Momma Days, Mommy Days by Isabella Moreno is a wonderful little book about a child experiencing divorce. It's told from her perspective and, through her eyes, we get a guided tour of what's she's feeling. It begins with how happy she is with her two mothers and that they're a family. Soon, she finds out that they don't want to be together anymore and she takes notice of the changes this decision makes. She begins new experiences with each mother and finds that there are good things to be experienced with divorce, even though part of her family is missing.
The most fantastic bit of this book is, of course, the imagery. The full page pictures are semi realistic and each scene has a beautiful image attached. I like that both Momma and Mommy have different roles to play in the book, like any parent would have in any family across the world. The little girl's confusion at divorce is understandable within these pages; the author has made the decision to keep very little details on the actual reasons, that it's simply an "adult" decision. I think that makes a little bit more relatable because there are so many reasons for a marriage to break up and simply not explaining a reason leaves it very open for interpretation. I also like that the little girl is making new friends because of this experience; it gives the divorce a happier note. Though she doesn't get to be with both mothers, at least she'll meet new people and get to go new places. The only problem I have with characters is with the grandparents, they don't really hold much relevance in the book as I don't believe that we actually meet them. We are simply told that, one morning, the girl looks for one mother and finds her to be in the grandparents' room. I felt that it could have been a little more open, especially considering we don't meet the pair; that she (the mother in question) might just be sleeping in a different room of the house, rather than making specifics (as many children don't have grandparents living with them).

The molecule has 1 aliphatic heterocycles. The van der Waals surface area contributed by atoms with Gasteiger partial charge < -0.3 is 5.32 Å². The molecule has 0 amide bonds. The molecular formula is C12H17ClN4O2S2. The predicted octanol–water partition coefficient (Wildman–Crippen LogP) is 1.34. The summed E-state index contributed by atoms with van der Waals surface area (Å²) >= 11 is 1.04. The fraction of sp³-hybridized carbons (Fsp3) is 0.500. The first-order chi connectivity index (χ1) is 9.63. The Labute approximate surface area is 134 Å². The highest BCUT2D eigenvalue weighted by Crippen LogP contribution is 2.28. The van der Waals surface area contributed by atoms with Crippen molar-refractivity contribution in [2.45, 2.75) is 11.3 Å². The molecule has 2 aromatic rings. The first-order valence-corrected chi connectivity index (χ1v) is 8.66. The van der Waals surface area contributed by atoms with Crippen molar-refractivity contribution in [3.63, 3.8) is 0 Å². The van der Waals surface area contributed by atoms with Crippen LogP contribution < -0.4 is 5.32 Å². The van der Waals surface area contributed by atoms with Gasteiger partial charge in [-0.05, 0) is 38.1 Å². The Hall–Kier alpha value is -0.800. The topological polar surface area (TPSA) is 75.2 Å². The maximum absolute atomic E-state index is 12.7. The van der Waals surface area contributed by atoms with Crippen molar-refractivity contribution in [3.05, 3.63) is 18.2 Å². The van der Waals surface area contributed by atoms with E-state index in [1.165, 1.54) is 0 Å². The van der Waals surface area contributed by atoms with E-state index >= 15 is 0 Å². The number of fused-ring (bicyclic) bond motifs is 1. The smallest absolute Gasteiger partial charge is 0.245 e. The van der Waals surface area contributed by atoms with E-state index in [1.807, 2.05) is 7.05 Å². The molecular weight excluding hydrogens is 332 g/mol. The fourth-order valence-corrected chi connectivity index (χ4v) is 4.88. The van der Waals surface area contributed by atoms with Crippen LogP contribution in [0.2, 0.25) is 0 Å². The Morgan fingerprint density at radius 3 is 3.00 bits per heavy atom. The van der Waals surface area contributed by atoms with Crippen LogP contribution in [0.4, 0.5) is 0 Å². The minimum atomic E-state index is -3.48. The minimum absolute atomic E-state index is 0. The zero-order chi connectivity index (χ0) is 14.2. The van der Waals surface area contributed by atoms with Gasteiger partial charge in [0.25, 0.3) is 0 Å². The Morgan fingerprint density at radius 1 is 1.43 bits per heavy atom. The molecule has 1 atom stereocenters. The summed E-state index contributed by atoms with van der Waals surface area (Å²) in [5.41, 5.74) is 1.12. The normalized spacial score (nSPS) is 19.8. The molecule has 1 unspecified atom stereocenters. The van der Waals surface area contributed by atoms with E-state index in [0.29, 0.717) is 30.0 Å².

The plot is great. It takes the complex issue of divorce and makes it a lot more understandable for children, while offering many examples of what a child in a similar situation might experience. It's sad, but I believe that it has a very hopeful outlook. The little girl makes friends and we get to look at her experiences as a new adventure, where she'll go to new places and meet new people. In the same respect that it could be for many children, I think that this book can also be helpful to children who don't have divorced/divorcing parents. It can be helpful if they don't understand why a friend(s)' parents are breaking up, for a child moving to a new home, or even in the situation that one parent might need to go away for a while (work, taking an important trip, etc).
Overall, I think it is a fantastic representation of what might happen in a child's life. Whether it is a girl, a boy or the parents are LGTB or not, I think that it gives very good examples of things a child might go through in such a difficult time. The author has kept the book simple with very open events. The images are beautiful and perfectly convey each passage. I think it will be a valuable aid to any parent trying to help their child understand a divorce.
I received a free copy of this story as a prize from the FirstReads program in exchange for an honest review.